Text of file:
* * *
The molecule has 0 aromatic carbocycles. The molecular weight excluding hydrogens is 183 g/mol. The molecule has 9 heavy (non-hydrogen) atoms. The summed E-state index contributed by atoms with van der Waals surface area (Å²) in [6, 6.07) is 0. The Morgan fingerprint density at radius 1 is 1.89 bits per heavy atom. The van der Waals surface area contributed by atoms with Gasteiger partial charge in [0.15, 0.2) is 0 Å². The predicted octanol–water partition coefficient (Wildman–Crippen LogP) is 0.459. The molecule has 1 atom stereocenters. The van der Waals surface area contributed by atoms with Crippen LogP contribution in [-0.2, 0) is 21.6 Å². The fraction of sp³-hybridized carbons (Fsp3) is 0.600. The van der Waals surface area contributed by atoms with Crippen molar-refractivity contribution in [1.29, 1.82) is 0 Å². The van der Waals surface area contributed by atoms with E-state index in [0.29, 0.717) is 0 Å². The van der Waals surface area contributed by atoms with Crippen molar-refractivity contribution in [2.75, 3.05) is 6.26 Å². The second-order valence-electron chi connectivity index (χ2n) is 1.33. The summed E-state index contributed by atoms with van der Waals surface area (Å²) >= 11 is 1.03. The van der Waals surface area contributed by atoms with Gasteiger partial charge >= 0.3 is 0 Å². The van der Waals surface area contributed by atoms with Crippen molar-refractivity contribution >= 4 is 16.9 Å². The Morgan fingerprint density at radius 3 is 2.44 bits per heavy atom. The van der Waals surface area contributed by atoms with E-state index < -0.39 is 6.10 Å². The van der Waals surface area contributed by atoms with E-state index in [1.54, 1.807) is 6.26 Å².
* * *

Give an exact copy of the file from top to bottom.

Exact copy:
The molecule has 0 aromatic carbocycles. The molecular weight excluding hydrogens is 183 g/mol. The molecule has 9 heavy (non-hydrogen) atoms. The summed E-state index contributed by atoms with van der Waals surface area (Å²) in [6, 6.07) is 0. The Morgan fingerprint density at radius 1 is 1.89 bits per heavy atom. The van der Waals surface area contributed by atoms with Gasteiger partial charge in [0.15, 0.2) is 0 Å². The predicted octanol–water partition coefficient (Wildman–Crippen LogP) is 0.459. The molecule has 1 atom stereocenters. The van der Waals surface area contributed by atoms with Crippen LogP contribution in [-0.2, 0) is 21.6 Å². The fraction of sp³-hybridized carbons (Fsp3) is 0.600. The van der Waals surface area contributed by atoms with Crippen molar-refractivity contribution in [1.29, 1.82) is 0 Å². The van der Waals surface area contributed by atoms with E-state index in [0.29, 0.717) is 0 Å². The van der Waals surface area contributed by atoms with Crippen molar-refractivity contribution in [2.75, 3.05) is 6.26 Å². The second-order valence-electron chi connectivity index (χ2n) is 1.33. The summed E-state index contributed by atoms with van der Waals surface area (Å²) >= 11 is 1.03. The van der Waals surface area contributed by atoms with Gasteiger partial charge >= 0.3 is 0 Å². The van der Waals surface area contributed by atoms with Crippen molar-refractivity contribution >= 4 is 16.9 Å². The Morgan fingerprint density at radius 3 is 2.44 bits per heavy atom. The van der Waals surface area contributed by atoms with E-state index < -0.39 is 6.10 Å². The van der Waals surface area contributed by atoms with E-state index in [1.54, 1.807) is 6.26 Å².